Risk prediction models of natural menopause onset: a systematic review.

Raeisi-Dehkordi, Hamidreza; Kummer, Stefanie; Raguindin, Peter Francis; Dejanovic, Gordana; Taneri, Petek Eylul; Cardona, Isabel; Kastrati, Lum; Minder, Beatrice; Voortman, Trudy; Marques-Vidal, Pedro; Dhana, Klodian; Glisic, Marija; Muka, Taulant (2022). Risk prediction models of natural menopause onset: a systematic review. The journal of clinical endocrinology and metabolism, 107(10), pp. 2934-2944. Oxford University Press 10.1210/clinem/dgac461

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CONTEXT

Predicting the onset of menopause is important for family planning and to ensure prompt intervention in women at risk of developing menopause-related diseases.

OBJECTIVE

To summarize risk prediction models of natural menopause onset and their performance.

DATA SOURCES AND STUDY SELECTION

Five bibliographic databases were searched up to March 2022. We included prospective studies on perimenopausal women or women in menopausal transition, that reported either the univariable or multivariable model for risk prediction of natural menopause onset.

DATA EXTRACTION

Two authors independently extracted data according to the CHARMS (critical appraisal and data extraction for systematic reviews of prediction modelling studies) checklist. Risk of bias was assessed using PROBAST (prediction model risk of bias assessment tool).

DATA SYNTHESIS

Of 8'132 references identified, we included 14 articles based on 8 unique studies comprising 9'588 women (mainly Caucasian) and 3'289 natural menopause events. All the included studies used onset of natural menopause (ONM) as outcome, while four studies predicted early ONM as well. Overall, there were 180 risk prediction models investigated, with age, anti-Müllerian hormone (AMH) and follicle-stimulating hormone (FSH) being the most investigated predictors. Estimated C-statistic for the prediction models ranged from 0.62 to 0.95. Although all studies were rated at high risk of bias mainly due to the methodological concerns related to the statistical analysis, their applicability was satisfactory.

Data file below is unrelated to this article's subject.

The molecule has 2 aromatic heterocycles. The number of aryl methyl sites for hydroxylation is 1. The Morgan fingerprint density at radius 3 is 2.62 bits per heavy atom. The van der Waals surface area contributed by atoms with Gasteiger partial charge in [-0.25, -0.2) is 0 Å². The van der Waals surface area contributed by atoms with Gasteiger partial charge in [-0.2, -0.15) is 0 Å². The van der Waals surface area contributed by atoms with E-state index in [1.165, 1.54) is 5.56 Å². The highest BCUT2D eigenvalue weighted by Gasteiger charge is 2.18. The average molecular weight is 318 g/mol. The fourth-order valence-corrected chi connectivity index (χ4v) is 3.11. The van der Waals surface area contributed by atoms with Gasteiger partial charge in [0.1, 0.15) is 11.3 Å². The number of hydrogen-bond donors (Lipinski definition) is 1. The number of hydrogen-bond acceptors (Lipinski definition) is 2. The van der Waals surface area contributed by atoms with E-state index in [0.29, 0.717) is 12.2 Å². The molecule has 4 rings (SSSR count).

CONCLUSION

Predictive performance and generalizability of current prediction models on ONM is limited given that these models were generated from studies at high risk of bias and from specific populations/ethnicities. Although in certain settings such models may be useful, efforts to improve their performance are needed as use becomes more widespread.

Item Type:

Journal Article (Review Article)

Division/Institute:

04 Faculty of Medicine > Pre-clinic Human Medicine > Institute of Social and Preventive Medicine (ISPM)
13 Central Units > Administrative Director's Office > University Library of Bern

Graduate School:

Graduate School for Health Sciences (GHS)

UniBE Contributor:

Raeisidehkordi, Hamidreza; Kummer, Stefanie; Raguindin, Peter Francis; Kastrati, Lum; Minder, Beatrice; Glisic, Marija and Muka, Taulant

Subjects:

600 Technology > 610 Medicine & health
300 Social sciences, sociology & anthropology > 360 Social problems & social services
000 Computer science, knowledge & systems > 020 Library & information sciences

ISSN:

1945-7197

Publisher:

Oxford University Press

Language:

English

Submitter:

Pubmed Import

Date Deposited:

04 Aug 2022 12:30

Last Modified:

05 Dec 2022 16:22

Publisher DOI:

10.1210/clinem/dgac461

Related URLs:

PubMed ID:

35908226

Additional Information:

Raeisi-Dekordi and Kummer contributed equally to this work.

Uncontrolled Keywords:

Onset of menopause Perimenopause Premenopausal women Risk prediction model

BORIS DOI:

10.48350/171692

URI:

https://boris.unibe.ch/id/eprint/171692

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